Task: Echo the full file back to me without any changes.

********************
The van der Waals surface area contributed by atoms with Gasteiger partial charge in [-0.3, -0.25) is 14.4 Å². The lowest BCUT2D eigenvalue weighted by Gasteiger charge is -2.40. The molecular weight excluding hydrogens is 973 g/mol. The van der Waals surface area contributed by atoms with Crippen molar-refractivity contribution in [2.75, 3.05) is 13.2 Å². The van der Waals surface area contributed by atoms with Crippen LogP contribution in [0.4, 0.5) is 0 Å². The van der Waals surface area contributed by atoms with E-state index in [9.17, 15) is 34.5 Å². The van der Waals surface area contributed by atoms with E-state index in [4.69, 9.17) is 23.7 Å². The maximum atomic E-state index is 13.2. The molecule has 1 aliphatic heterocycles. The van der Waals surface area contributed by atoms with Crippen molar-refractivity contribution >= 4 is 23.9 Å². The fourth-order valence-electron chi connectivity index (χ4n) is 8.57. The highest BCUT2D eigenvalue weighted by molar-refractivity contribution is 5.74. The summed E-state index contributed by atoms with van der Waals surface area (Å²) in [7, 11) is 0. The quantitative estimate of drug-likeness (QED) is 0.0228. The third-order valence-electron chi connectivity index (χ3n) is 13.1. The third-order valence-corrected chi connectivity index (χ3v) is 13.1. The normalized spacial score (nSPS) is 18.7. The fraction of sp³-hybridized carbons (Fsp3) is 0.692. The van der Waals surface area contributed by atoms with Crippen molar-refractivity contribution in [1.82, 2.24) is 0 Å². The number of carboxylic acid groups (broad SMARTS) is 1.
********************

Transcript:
The van der Waals surface area contributed by atoms with Gasteiger partial charge in [-0.3, -0.25) is 14.4 Å². The lowest BCUT2D eigenvalue weighted by Gasteiger charge is -2.40. The molecular weight excluding hydrogens is 973 g/mol. The van der Waals surface area contributed by atoms with Crippen molar-refractivity contribution in [2.75, 3.05) is 13.2 Å². The van der Waals surface area contributed by atoms with Crippen LogP contribution in [0.4, 0.5) is 0 Å². The van der Waals surface area contributed by atoms with E-state index in [9.17, 15) is 34.5 Å². The van der Waals surface area contributed by atoms with E-state index in [4.69, 9.17) is 23.7 Å². The maximum atomic E-state index is 13.2. The molecule has 1 aliphatic heterocycles. The van der Waals surface area contributed by atoms with Crippen molar-refractivity contribution >= 4 is 23.9 Å². The fourth-order valence-electron chi connectivity index (χ4n) is 8.57. The highest BCUT2D eigenvalue weighted by molar-refractivity contribution is 5.74. The summed E-state index contributed by atoms with van der Waals surface area (Å²) in [7, 11) is 0. The quantitative estimate of drug-likeness (QED) is 0.0228. The third-order valence-electron chi connectivity index (χ3n) is 13.1. The third-order valence-corrected chi connectivity index (χ3v) is 13.1. The normalized spacial score (nSPS) is 18.7. The fraction of sp³-hybridized carbons (Fsp3) is 0.692. The van der Waals surface area contributed by atoms with Crippen molar-refractivity contribution in [1.82, 2.24) is 0 Å². The number of carboxylic acid groups (broad SMARTS) is 1.